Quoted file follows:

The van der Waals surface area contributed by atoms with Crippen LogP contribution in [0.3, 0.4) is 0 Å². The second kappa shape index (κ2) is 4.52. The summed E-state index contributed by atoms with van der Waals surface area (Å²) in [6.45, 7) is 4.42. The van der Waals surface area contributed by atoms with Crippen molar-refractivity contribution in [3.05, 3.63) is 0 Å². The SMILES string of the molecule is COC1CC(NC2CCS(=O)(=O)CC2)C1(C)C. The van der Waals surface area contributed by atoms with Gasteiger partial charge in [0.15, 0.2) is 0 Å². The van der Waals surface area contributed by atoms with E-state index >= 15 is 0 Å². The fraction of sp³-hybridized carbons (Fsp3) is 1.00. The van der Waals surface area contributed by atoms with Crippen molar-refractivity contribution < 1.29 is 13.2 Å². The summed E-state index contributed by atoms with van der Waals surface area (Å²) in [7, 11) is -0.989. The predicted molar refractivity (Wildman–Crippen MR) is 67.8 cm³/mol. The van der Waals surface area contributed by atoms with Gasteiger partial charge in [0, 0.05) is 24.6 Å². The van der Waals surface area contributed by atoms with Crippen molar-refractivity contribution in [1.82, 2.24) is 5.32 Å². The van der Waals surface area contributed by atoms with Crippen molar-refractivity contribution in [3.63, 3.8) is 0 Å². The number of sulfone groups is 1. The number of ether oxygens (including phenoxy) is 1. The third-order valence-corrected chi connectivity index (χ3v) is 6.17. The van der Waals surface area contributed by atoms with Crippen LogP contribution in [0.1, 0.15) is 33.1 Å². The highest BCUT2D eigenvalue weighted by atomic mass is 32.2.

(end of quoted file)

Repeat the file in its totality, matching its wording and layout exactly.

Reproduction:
The van der Waals surface area contributed by atoms with Crippen LogP contribution in [0.3, 0.4) is 0 Å². The second kappa shape index (κ2) is 4.52. The summed E-state index contributed by atoms with van der Waals surface area (Å²) in [6.45, 7) is 4.42. The van der Waals surface area contributed by atoms with Crippen molar-refractivity contribution in [3.05, 3.63) is 0 Å². The SMILES string of the molecule is COC1CC(NC2CCS(=O)(=O)CC2)C1(C)C. The van der Waals surface area contributed by atoms with Gasteiger partial charge in [0.15, 0.2) is 0 Å². The van der Waals surface area contributed by atoms with E-state index >= 15 is 0 Å². The fraction of sp³-hybridized carbons (Fsp3) is 1.00. The van der Waals surface area contributed by atoms with Crippen molar-refractivity contribution < 1.29 is 13.2 Å². The summed E-state index contributed by atoms with van der Waals surface area (Å²) in [7, 11) is -0.989. The predicted molar refractivity (Wildman–Crippen MR) is 67.8 cm³/mol. The van der Waals surface area contributed by atoms with Gasteiger partial charge in [0, 0.05) is 24.6 Å². The van der Waals surface area contributed by atoms with Crippen molar-refractivity contribution in [1.82, 2.24) is 5.32 Å². The van der Waals surface area contributed by atoms with Crippen molar-refractivity contribution in [3.63, 3.8) is 0 Å². The number of sulfone groups is 1. The number of ether oxygens (including phenoxy) is 1. The third-order valence-corrected chi connectivity index (χ3v) is 6.17. The van der Waals surface area contributed by atoms with Crippen LogP contribution in [0.1, 0.15) is 33.1 Å². The highest BCUT2D eigenvalue weighted by atomic mass is 32.2.